And one of her best lines "Better to be looked over than over-looked" is featured here.

The curvacious blonde is all style, all substance and originality and her lines are performed with a sexual "purr" that would have even Catwoman taking notes. BELLE OF THE NINETIES is one of Mae West's most entertaining flicks. It's blown-up, brazen and pleasurable. Just like the lady herself.
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1 of 1 people found the following review helpful
Format: DVD
Ruby Carter is drawn to the Tiger Kid, a prize fighter on his way to the top. But, when Tiger's trainer successfully plants it in Tiger's head that Ruby is cheating on him, he turns on her. Ruby is not the sort to pine for any man, so she takes a new job singing in New Orleans. But, her new employer, Ace Lamont is looking to throw over his old girlfriend for Ruby.

Ruby knows Ace is no good, and after her diamonds are stolen, she quickly realizes that it is Ace behind the theft. Ruby is nobody's fool, and she plots her revenge, but before all is said and done somebody is going to die.

This is Mae West's fourth movie, and is admittedly not her best. The music for the film was provided by the incomparable Duke Ellington, and is excellent. Mae herself is great - shining like a diamond in her excellent wardrobe, and pulling out the great one-liners that everyone seems to remember. The weakest part of the film, though, has to be the ending. After the fatal occurrence, it seems as though the writers and director did not know what to do with the story, and wrapped it up with a pretty but ill-fitting bow. If you watch it, you'll know what I mean.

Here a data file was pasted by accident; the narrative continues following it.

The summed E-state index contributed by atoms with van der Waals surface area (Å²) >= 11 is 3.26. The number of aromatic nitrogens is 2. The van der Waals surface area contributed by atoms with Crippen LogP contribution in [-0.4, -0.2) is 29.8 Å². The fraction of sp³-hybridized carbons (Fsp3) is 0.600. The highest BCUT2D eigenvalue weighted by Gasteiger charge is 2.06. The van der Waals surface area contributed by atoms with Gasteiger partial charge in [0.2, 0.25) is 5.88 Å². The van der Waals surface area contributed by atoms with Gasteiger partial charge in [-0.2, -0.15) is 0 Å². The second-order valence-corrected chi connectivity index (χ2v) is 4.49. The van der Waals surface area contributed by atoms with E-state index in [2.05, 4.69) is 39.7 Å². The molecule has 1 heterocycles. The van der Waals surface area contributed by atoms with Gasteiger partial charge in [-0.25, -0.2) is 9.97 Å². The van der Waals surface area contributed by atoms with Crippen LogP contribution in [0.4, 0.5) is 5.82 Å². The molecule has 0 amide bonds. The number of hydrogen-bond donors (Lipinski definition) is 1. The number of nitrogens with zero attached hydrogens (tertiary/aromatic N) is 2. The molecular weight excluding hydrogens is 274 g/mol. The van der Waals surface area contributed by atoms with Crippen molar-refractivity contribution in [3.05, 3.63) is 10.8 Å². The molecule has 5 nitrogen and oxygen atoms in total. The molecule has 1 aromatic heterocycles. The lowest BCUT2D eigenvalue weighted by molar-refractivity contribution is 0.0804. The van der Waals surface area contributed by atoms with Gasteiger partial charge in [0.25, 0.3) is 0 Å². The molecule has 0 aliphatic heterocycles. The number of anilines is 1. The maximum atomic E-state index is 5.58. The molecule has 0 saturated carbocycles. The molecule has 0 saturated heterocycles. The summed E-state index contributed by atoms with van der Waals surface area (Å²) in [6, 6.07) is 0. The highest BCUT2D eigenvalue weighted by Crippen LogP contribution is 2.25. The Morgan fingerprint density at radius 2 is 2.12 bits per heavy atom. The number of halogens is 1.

But, that said, this is an enjoyable movie, and another chance to see Mae West in her prime.

(Review of Belle of the Nineties starring Mae West)
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1 of 1 people found the following review helpful
Format: DVD
Ruby Carter is drawn to the Tiger Kid, a prize fighter on his way to the top. But, when Tiger's trainer successfully plants it in Tiger's head that Ruby is cheating on him, he turns on her. Ruby is not the sort to pine for any man, so she takes a new job singing in New Orleans. But, her new employer, Ace Lamont is looking to throw over his old girlfriend for Ruby.

Ruby knows Ace is no good, and after her diamonds are stolen, she quickly realizes that it is Ace behind the theft. Ruby is nobody's fool, and she plots her revenge, but before all is said and done somebody is going to die.

This is Mae West's fourth movie, and is admittedly not her best. The music for the film was provided by the incomparable Duke Ellington, and is excellent. Mae herself is great - shining like a diamond in her excellent wardrobe, and pulling out the great one-liners that everyone seems to remember. The weakest part of the film, though, has to be the ending. After the fatal occurrence, it seems as though the writers and director did not know what to do with the story, and wrapped it up with a pretty but ill-fitting bow. If you watch it, you'll know what I mean.

But, that said, this is an enjoyable movie, and another chance to see Mae West in her prime.

(Review of Belle of the Nineties starring Mae West)